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Italian-Swiss heritage runs through the Santa Maria Valley

Italian-Swiss heritage runs through the Santa Maria Valley

The Santa Maria Valley is home to hundreds of people with Italian surnames — many of them well-known names like Righetti, Minetti, Tognazzini, Ostini, Grossini, Madonna, Guggia, Bonetti, Monighetti, Muscio, Cossa, Bognuda and Ferrari.

But their ancestors aren’t from Italy — they’re from Switzerland.

More specifically, their family trees started growing in the Canton of Ticino, the southernmost Swiss canton that borders Italy to the south and Germany to the east.

That fact came to light during Saturday’s “Connecting the Italian-Swiss Families of Our Central Coast” presentation at the Santa Maria Public Library.

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Carolina Tognazzi Righetti and her daughter, Flora Ermalinda Righetti, are seen in this historical photo that was displayed during Saturday's “Connecting the Italian-Swiss Families of Our Central Coast” presentation at the Santa Maria Public Library.

As part of the “Heart of the Valley” series, the library’s Shepard Hall was packed with an overflow crowd as local family historian Sandy Peterson presented a video program featuring Midge Buchert and her experiences tracking down long-lost ancestors of many Italian-Swiss families living on the Central Coast.

“The Ticino Canton was originally a part of northern Italy but broke off and was given to Switzerland in the 1400s [long before the official creation of the Swiss Federation in 1803],” said Janice Baca Battles, one of the Italian-Swiss descendants in attendance.

“Switzerland was such a small country and land prices were at a premium so many people, like my grandfather, eventually emigrated to the United States," she said. "My grandfather came here in 1878.”

The region’s Italian origins continue to have an impact, as Ticino is the only Swiss Canton where Italian remains the official language.

“There is no official Swiss language,” said Buchert. “Depending on where people live, they speak Italian, German or French.”

Buchert’s first genealogical work was in 1992 when a friend of her husband asked her to help trace his ancestors.

“That got me hooked,” said Buchert.

She began to devote her life to the search for ancestors about 10 years ago when three women asked her for help.

“They couldn’t do the work because all the records were kept by the Catholic Church and were in Latin, and they couldn’t translate it,” said Buchert. “I felt the work was important and needed and that I could help, since I could translate Latin.

“They got so excited when I found an ancestor. I got excited, too," she added. "It was thrilling and rewarding. When I get clues in a search, I feel that something divine is happening.”

Buchert starts with a name, preferably a grandparent or someone even farther back, and goes from there. It helps if the people know of any locations or towns from which their relatives came.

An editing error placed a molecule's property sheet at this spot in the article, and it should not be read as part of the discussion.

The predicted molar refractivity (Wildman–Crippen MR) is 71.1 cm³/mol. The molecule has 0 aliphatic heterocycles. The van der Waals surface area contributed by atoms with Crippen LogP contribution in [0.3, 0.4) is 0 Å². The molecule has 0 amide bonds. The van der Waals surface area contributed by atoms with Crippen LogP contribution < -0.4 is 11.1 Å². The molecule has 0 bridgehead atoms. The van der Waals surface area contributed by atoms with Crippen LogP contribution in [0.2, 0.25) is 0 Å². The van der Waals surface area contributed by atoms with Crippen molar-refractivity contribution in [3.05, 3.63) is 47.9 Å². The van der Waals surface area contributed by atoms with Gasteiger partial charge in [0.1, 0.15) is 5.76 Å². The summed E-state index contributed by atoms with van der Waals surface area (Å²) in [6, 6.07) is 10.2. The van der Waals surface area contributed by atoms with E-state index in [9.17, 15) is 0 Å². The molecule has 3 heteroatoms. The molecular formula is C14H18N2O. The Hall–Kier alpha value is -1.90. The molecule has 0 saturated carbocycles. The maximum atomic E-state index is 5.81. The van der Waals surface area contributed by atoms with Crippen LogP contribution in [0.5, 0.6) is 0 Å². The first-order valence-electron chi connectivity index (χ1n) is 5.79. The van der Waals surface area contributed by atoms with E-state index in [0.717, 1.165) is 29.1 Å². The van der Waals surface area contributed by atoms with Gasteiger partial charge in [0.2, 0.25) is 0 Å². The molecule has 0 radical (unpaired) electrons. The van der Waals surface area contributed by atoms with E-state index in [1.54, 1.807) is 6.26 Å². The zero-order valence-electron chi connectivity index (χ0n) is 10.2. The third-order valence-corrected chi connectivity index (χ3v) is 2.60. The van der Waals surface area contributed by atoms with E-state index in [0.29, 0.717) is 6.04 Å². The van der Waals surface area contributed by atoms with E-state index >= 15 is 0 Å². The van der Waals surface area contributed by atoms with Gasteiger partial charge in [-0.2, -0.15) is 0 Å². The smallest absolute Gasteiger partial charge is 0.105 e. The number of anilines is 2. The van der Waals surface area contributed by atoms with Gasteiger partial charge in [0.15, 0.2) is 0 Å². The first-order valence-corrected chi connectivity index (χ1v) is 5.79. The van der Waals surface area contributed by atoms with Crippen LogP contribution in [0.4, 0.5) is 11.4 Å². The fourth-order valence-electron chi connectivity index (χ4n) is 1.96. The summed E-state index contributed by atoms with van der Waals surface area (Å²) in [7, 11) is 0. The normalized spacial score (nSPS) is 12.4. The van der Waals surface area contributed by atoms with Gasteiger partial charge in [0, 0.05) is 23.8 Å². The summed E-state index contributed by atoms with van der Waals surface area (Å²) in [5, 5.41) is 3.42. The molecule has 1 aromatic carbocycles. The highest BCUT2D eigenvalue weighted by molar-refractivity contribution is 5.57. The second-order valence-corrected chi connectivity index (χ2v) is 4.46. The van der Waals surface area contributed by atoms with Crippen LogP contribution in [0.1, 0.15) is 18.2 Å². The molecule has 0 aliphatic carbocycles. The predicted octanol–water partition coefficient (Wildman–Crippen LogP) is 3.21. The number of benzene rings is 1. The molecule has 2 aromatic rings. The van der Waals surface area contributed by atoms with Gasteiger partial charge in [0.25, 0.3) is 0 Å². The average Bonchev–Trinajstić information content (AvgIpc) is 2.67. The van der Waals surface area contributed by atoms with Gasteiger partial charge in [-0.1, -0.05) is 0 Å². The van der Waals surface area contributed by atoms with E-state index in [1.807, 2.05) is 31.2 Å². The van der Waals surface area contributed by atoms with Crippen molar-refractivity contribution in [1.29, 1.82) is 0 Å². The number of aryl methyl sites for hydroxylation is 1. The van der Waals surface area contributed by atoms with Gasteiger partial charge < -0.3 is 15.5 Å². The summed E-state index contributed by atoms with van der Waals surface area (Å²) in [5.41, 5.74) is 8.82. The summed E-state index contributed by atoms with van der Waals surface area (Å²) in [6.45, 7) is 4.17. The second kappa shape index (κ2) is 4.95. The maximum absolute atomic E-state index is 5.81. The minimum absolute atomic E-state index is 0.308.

“So far, we’ve identified 223 family groups and 7,950 people,” she said.

Buchert, who volunteers all her time, spends three days a week tracking down mostly Italian-Swiss families. The service is free.

She works out of the Santa Maria Family History Center, which is located at the Church of Jesus Christ of Latter-day Saints, or the Mormon Church, at the corner of Sierra Madre and South Concepcion avenues in Santa Maria.

They get the records on microfilm from the main Mormon Church in Salt Lake City.

021520 Righetti historical photo.jpg

Carolina Tognazzi Righetti and her daughter, Flora Ermalinda Righetti, are seen in this historical photo that was displayed during Saturday's “Connecting the Italian-Swiss Families of Our Central Coast” presentation at the Santa Maria Public Library.

“We’re concentrating on Ticino, since we’ve found most of the local people’s ancestors trace back to that Italian-Swiss part of Switzerland,” said Buchert. “Our oldest record that we’ve found so far is a marriage license from Jan. 14, 1727.”

Italian-Swiss descendants can be found throughout California.

“We had an Italian-Swiss reunion in Santa Rosa, and people came from all over California,” said Buchert. “We also had people from England and Australia. There was a good crowd. I think the next one will be even bigger.”

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A full house was on hand at the Santa Maria Public Library's Shepard Hall for Saturday's “Connecting the Italian-Swiss Families of Our Central Coast” presentation as part of the "Heart of the Valley" series.

The Family History Center is open Mondays, Tuesdays and Wednesdays.

For more information, leave a message at 805-928-4722 or send an email to ca_santamaria@familyhistorymail.org

“This is what we love to do — get people started on their family history,” said Peterson. “I think researching family history is the most fulfilling thing you can do. We’re excited to help people. We’re addicted to family history, and not just our own; we’ll help anyone.”

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